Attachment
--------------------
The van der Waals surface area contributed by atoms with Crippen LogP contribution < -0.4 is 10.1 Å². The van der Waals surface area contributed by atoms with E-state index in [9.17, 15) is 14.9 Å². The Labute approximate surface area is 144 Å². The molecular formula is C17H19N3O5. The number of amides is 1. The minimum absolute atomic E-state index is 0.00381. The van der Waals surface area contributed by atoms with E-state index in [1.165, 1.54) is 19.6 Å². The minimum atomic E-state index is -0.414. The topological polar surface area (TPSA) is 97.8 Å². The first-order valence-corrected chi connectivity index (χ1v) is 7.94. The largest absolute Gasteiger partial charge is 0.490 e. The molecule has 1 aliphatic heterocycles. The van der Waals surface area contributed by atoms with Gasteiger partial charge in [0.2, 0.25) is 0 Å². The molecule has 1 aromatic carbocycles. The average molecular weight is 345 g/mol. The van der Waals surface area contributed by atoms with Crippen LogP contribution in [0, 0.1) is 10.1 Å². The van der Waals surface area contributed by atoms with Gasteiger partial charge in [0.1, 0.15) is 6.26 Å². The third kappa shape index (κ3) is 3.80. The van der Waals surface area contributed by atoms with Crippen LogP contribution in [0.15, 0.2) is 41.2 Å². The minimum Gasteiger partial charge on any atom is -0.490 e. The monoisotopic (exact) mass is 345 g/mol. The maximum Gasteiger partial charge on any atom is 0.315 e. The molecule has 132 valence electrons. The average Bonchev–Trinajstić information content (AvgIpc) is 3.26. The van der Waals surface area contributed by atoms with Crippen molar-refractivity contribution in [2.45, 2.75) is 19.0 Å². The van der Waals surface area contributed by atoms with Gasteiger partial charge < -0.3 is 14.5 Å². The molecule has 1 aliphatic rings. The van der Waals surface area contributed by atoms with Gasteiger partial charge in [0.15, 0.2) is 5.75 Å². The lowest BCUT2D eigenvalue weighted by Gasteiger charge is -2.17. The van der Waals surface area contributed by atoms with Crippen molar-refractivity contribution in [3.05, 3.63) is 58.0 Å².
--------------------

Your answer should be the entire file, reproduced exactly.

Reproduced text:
The van der Waals surface area contributed by atoms with Crippen LogP contribution < -0.4 is 10.1 Å². The van der Waals surface area contributed by atoms with E-state index in [9.17, 15) is 14.9 Å². The Labute approximate surface area is 144 Å². The molecular formula is C17H19N3O5. The number of amides is 1. The minimum absolute atomic E-state index is 0.00381. The van der Waals surface area contributed by atoms with E-state index in [1.165, 1.54) is 19.6 Å². The minimum atomic E-state index is -0.414. The topological polar surface area (TPSA) is 97.8 Å². The first-order valence-corrected chi connectivity index (χ1v) is 7.94. The largest absolute Gasteiger partial charge is 0.490 e. The molecule has 1 aliphatic heterocycles. The van der Waals surface area contributed by atoms with Gasteiger partial charge in [0.2, 0.25) is 0 Å². The molecule has 1 aromatic carbocycles. The average molecular weight is 345 g/mol. The van der Waals surface area contributed by atoms with Crippen LogP contribution in [0, 0.1) is 10.1 Å². The van der Waals surface area contributed by atoms with Gasteiger partial charge in [0.1, 0.15) is 6.26 Å². The third kappa shape index (κ3) is 3.80. The van der Waals surface area contributed by atoms with Crippen LogP contribution in [0.15, 0.2) is 41.2 Å². The minimum Gasteiger partial charge on any atom is -0.490 e. The monoisotopic (exact) mass is 345 g/mol. The maximum Gasteiger partial charge on any atom is 0.315 e. The molecule has 132 valence electrons. The average Bonchev–Trinajstić information content (AvgIpc) is 3.26. The van der Waals surface area contributed by atoms with Crippen molar-refractivity contribution in [2.45, 2.75) is 19.0 Å². The van der Waals surface area contributed by atoms with Gasteiger partial charge < -0.3 is 14.5 Å². The molecule has 1 aliphatic rings. The van der Waals surface area contributed by atoms with Gasteiger partial charge in [0.15, 0.2) is 5.75 Å². The lowest BCUT2D eigenvalue weighted by Gasteiger charge is -2.17. The van der Waals surface area contributed by atoms with Crippen molar-refractivity contribution in [3.05, 3.63) is 58.0 Å².